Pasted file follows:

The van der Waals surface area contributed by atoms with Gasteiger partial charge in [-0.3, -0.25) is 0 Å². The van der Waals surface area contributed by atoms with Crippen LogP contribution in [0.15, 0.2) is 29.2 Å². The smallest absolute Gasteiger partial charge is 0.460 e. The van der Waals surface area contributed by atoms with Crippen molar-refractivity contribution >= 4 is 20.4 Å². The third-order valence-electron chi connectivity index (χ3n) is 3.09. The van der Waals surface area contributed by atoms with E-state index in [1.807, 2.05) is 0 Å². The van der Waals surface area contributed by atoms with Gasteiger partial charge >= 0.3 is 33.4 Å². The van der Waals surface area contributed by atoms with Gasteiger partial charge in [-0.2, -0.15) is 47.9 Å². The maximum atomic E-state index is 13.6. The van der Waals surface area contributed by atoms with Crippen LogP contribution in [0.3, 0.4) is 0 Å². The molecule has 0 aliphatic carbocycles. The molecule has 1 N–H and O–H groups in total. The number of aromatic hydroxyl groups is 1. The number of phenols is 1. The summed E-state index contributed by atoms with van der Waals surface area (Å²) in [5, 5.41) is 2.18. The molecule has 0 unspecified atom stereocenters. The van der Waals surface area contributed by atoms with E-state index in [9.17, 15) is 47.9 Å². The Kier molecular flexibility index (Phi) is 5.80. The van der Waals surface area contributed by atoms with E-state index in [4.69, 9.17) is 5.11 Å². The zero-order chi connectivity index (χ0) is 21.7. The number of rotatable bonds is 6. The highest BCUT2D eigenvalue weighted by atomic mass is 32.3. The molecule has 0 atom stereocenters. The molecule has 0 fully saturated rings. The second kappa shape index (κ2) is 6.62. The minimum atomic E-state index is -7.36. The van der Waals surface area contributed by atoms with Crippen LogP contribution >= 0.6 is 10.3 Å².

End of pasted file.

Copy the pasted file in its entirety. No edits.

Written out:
The van der Waals surface area contributed by atoms with Gasteiger partial charge in [-0.3, -0.25) is 0 Å². The van der Waals surface area contributed by atoms with Crippen LogP contribution in [0.15, 0.2) is 29.2 Å². The smallest absolute Gasteiger partial charge is 0.460 e. The van der Waals surface area contributed by atoms with Crippen molar-refractivity contribution >= 4 is 20.4 Å². The third-order valence-electron chi connectivity index (χ3n) is 3.09. The van der Waals surface area contributed by atoms with E-state index in [1.807, 2.05) is 0 Å². The van der Waals surface area contributed by atoms with Gasteiger partial charge >= 0.3 is 33.4 Å². The van der Waals surface area contributed by atoms with Gasteiger partial charge in [-0.2, -0.15) is 47.9 Å². The maximum atomic E-state index is 13.6. The van der Waals surface area contributed by atoms with Crippen LogP contribution in [0.3, 0.4) is 0 Å². The molecule has 0 aliphatic carbocycles. The molecule has 1 N–H and O–H groups in total. The number of aromatic hydroxyl groups is 1. The number of phenols is 1. The summed E-state index contributed by atoms with van der Waals surface area (Å²) in [5, 5.41) is 2.18. The molecule has 0 unspecified atom stereocenters. The van der Waals surface area contributed by atoms with E-state index in [9.17, 15) is 47.9 Å². The Kier molecular flexibility index (Phi) is 5.80. The van der Waals surface area contributed by atoms with E-state index in [4.69, 9.17) is 5.11 Å². The zero-order chi connectivity index (χ0) is 21.7. The number of rotatable bonds is 6. The highest BCUT2D eigenvalue weighted by atomic mass is 32.3. The molecule has 0 atom stereocenters. The molecule has 0 fully saturated rings. The second kappa shape index (κ2) is 6.62. The minimum atomic E-state index is -7.36. The van der Waals surface area contributed by atoms with Crippen LogP contribution >= 0.6 is 10.3 Å².